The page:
DURHAM, N.C. -- Novelist Michael Peterson agreed to a plea deal Friday that enables him to maintain his innocence even as he acknowledges prosecutors have enough evidence to convict him of manslaughter in his wife’s death. The district attorney, for his part, insisted that he’s guilty.
Wearing a dark suit and flanked by his defense team, Peterson answered questions from Superior Court Judge Orlando Hudson and agreed to the terms of his Alford plea.
But before he could leave, he got a scolding from Candace Zamperini, whose sister Kathleen’s body was found at the bottom of a staircase in their North Carolina mansion on Dec. 9, 2001.
Zamperini described Peterson’s accounts of his wife’s death as a “fictionalized story” and berated her former brother-in-law, telling him “Kathleen was the best person you ever had in your life.”
“This hearing is as close to justice as anything that can be found,” Zamperini said. She called the wording of the Alford plea “meaningless.”
Peterson, 73, still maintains that he didn’t kill his wife. His initial murder conviction and life sentence were overturned after questions arose about the reliability of a key witness, among other things.
“Right now, I can live with this. It’s not fair, It’s not right,” he told reporters after the hearing. “I’m innocent. This deal is not a good one for me . . . It is a great deal for the district attorney.”
Peterson said making this plea was his most difficult decision.
“The second most difficult thing I ever did in my life was to sit through that trial and listen to lies, perjury, fake evidence, made-up evidence, withheld evidence, unconstitutional searches so many times, I wanted to jump up and scream, ‘Liar! This is not right,” Peterson said.
Alford pleas are treated generally the same as guilty pleas by criminal courts, but some defendants prefer them psychologically or believe they may offer advantages if they later face a civil lawsuit, according to a blog written by University of North Carolina legal scholar Jeff Welty.
Durham District Attorney Roger Echols said his office maintains that Peterson is responsible for the death of Kathleen Peterson.
“There could be a need for Mr. Peterson to spin things in the media the way that he wants to, and that’s fine. That doesn’t change what my duty is and the reasoning and the logic behind the decisions that I make and what we make in this office,” Echols said in an interview Friday. “The law will treat him as guilty, and he will forever be treated as guilty.”
Peterson’s fictional works include “The Immortal Dragon,” ‘’A Time of War,” and “A Bitter Peace,” novels centered on the conflict in Vietnam, where he served as a Marine.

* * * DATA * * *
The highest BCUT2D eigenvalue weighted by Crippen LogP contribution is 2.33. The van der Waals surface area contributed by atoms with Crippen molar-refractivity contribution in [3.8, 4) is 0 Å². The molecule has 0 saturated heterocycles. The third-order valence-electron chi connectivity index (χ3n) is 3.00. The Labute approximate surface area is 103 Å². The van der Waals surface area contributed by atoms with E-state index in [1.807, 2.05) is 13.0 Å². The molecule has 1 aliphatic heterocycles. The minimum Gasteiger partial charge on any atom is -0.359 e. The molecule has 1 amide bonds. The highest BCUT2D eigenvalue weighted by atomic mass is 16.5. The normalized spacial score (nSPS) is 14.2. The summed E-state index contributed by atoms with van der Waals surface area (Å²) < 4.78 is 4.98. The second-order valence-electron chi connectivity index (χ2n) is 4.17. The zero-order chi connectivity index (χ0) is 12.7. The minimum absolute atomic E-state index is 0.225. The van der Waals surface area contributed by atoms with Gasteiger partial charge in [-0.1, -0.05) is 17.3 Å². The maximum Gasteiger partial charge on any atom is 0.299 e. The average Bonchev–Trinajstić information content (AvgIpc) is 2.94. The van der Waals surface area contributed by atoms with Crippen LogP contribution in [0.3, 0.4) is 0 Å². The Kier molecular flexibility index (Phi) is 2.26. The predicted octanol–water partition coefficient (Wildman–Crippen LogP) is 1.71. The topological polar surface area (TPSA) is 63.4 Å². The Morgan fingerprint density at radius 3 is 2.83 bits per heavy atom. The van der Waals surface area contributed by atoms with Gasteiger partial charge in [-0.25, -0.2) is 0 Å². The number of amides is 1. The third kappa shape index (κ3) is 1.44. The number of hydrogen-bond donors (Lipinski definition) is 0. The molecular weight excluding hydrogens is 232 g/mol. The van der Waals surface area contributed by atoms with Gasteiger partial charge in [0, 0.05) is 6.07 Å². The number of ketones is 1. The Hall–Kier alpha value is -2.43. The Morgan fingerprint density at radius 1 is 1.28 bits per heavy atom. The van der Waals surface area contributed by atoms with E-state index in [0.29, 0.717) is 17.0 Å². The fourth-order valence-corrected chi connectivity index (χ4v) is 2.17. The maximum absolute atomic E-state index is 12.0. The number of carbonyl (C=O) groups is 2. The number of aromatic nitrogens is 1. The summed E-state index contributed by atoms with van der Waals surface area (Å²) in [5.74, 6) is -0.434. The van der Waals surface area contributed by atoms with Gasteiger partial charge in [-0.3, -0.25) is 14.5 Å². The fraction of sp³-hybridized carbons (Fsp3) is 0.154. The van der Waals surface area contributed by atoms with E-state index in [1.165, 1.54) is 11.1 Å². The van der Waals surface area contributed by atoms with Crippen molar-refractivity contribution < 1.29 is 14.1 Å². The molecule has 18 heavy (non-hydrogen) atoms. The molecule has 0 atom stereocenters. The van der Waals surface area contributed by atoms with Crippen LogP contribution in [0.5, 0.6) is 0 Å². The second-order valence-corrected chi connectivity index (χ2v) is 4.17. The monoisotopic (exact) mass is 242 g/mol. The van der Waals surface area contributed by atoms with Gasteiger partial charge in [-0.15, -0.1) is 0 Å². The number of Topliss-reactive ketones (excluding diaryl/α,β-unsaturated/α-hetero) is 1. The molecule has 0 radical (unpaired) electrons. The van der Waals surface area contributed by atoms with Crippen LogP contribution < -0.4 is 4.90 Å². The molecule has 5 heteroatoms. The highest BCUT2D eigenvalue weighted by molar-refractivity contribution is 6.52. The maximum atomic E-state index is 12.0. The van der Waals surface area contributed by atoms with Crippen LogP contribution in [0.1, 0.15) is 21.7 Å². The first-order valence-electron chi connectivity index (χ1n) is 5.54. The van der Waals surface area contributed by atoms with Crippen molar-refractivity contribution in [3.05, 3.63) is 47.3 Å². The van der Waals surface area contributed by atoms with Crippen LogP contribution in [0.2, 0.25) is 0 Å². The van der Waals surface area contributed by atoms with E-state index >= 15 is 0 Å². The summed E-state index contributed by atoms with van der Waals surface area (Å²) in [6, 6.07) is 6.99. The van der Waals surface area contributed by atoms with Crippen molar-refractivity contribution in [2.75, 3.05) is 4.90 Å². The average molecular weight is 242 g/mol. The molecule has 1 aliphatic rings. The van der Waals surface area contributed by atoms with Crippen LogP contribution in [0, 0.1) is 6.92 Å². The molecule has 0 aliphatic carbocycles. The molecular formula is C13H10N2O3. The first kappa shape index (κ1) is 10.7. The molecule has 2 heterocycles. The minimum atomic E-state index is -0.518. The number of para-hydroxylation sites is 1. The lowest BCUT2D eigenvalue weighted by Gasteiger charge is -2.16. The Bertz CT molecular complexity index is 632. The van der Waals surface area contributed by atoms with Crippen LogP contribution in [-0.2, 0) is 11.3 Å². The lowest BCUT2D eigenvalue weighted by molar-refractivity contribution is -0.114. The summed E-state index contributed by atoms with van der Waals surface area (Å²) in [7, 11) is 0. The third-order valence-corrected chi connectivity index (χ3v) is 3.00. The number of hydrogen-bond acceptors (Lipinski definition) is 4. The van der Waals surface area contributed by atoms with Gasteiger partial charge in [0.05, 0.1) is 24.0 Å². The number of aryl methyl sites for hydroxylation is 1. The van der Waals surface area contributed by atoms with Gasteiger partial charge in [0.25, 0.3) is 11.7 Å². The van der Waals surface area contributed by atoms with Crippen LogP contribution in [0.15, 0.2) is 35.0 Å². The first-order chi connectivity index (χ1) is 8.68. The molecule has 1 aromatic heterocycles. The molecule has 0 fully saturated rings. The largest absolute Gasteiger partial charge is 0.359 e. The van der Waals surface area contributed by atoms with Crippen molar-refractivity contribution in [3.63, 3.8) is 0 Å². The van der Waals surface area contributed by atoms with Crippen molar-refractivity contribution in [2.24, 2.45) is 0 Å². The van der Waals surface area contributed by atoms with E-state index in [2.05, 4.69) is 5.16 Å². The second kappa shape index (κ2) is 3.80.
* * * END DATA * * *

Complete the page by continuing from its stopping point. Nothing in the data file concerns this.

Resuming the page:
His trial in 2003 had all the makings of a made-for-TV movie - and one was filmed, along with a multi-part documentary. Salacious details included his bisexuality; the death of a family friend whose body also was found at the bottom of a staircase years earlier in Germany; and the state blood spatter analyst whose discredited testimony was reviewed by the state’s unique innocence commission.
The story also offered mystery: the prosecution did not describe a murder weapon, nor a clear motive.
Through all of it, Peterson’s two biological sons with his wife support him, as do the two sisters he raised, whose mother is the woman who died in Germany.
Kathleen’s family, including Zamperini and Kathleen’s daughter, Caitlin Atwater, do not.
In 2007, Atwater reached a $25 million wrongful death settlement with Peterson, under which he acknowledged no guilt, that would have been payable had his murder conviction stood.
But the verdict fell apart after Duane Deaver of the State Bureau of Investigation was fired in 2011 following an independent audit that found problems in 34 of his cases.
Defense attorney David Rudolf cited statements from jurors that they relied on Deaver’s discredited testimony, and the original trial judge, Orlando Hudson, ordered a new trial. Peterson was released from prison and slowly gained more freedom.
Hudson declined in November 2016 to drop the charges, however. And Peterson said his sons advised him thereafter to settle the case somehow, because they believed he would never get a fair trial from the police or prosecutors.
“They would do anything to convict me. And I am not going to put my life and my freedom in their hands,” he said.
Peterson now lives in a 1,200-square-foot condo, a tenth the size of the mansion where his wife died. It is more than enough, said the grandfather of two. He said plans to visit family, and write another book.
“For five years, I’ve lived with this over my head,” he said. “... But now, on Friday, I’ll be free. I haven’t really absorbed that yet.”